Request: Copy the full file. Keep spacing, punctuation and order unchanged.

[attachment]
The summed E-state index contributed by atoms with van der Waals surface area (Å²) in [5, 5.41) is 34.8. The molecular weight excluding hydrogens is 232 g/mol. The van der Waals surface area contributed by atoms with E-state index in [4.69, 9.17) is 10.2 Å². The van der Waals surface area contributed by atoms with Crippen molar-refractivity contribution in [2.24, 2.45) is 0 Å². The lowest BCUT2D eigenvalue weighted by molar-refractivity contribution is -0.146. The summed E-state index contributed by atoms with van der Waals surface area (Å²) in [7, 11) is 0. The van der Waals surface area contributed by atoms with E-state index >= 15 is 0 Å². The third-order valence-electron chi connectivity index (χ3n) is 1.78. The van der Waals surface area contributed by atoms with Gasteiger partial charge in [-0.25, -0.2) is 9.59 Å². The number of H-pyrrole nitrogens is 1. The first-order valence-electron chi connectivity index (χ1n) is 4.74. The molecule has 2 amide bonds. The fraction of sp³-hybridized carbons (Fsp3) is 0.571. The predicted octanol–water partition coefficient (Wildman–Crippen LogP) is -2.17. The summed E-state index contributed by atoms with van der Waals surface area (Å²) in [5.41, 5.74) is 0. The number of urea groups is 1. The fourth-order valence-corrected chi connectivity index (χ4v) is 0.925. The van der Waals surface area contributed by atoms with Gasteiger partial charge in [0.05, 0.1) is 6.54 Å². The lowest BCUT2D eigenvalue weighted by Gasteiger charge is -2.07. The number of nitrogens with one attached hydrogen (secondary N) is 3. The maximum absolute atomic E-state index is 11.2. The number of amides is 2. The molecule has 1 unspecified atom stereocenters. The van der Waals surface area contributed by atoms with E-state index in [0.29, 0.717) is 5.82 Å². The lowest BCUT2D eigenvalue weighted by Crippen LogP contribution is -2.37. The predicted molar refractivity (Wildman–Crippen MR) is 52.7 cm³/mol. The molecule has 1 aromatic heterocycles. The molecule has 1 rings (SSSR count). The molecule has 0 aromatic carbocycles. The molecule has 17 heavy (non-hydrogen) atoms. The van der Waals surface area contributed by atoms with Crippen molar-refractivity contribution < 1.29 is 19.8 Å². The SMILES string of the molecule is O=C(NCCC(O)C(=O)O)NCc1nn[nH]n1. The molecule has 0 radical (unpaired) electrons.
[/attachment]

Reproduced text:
The summed E-state index contributed by atoms with van der Waals surface area (Å²) in [5, 5.41) is 34.8. The molecular weight excluding hydrogens is 232 g/mol. The van der Waals surface area contributed by atoms with E-state index in [4.69, 9.17) is 10.2 Å². The van der Waals surface area contributed by atoms with Crippen molar-refractivity contribution in [2.24, 2.45) is 0 Å². The lowest BCUT2D eigenvalue weighted by molar-refractivity contribution is -0.146. The summed E-state index contributed by atoms with van der Waals surface area (Å²) in [7, 11) is 0. The van der Waals surface area contributed by atoms with E-state index >= 15 is 0 Å². The third-order valence-electron chi connectivity index (χ3n) is 1.78. The van der Waals surface area contributed by atoms with Gasteiger partial charge in [-0.25, -0.2) is 9.59 Å². The number of H-pyrrole nitrogens is 1. The first-order valence-electron chi connectivity index (χ1n) is 4.74. The molecule has 2 amide bonds. The fraction of sp³-hybridized carbons (Fsp3) is 0.571. The predicted octanol–water partition coefficient (Wildman–Crippen LogP) is -2.17. The summed E-state index contributed by atoms with van der Waals surface area (Å²) in [5.41, 5.74) is 0. The number of urea groups is 1. The fourth-order valence-corrected chi connectivity index (χ4v) is 0.925. The van der Waals surface area contributed by atoms with Gasteiger partial charge in [0.05, 0.1) is 6.54 Å². The lowest BCUT2D eigenvalue weighted by Gasteiger charge is -2.07. The number of nitrogens with one attached hydrogen (secondary N) is 3. The maximum absolute atomic E-state index is 11.2. The number of amides is 2. The molecule has 1 unspecified atom stereocenters. The van der Waals surface area contributed by atoms with E-state index in [0.29, 0.717) is 5.82 Å². The lowest BCUT2D eigenvalue weighted by Crippen LogP contribution is -2.37. The predicted molar refractivity (Wildman–Crippen MR) is 52.7 cm³/mol. The molecule has 1 aromatic heterocycles. The molecule has 1 rings (SSSR count). The molecule has 0 aromatic carbocycles. The molecule has 17 heavy (non-hydrogen) atoms. The van der Waals surface area contributed by atoms with Crippen molar-refractivity contribution < 1.29 is 19.8 Å². The SMILES string of the molecule is O=C(NCCC(O)C(=O)O)NCc1nn[nH]n1. The molecule has 0 radical (unpaired) electrons.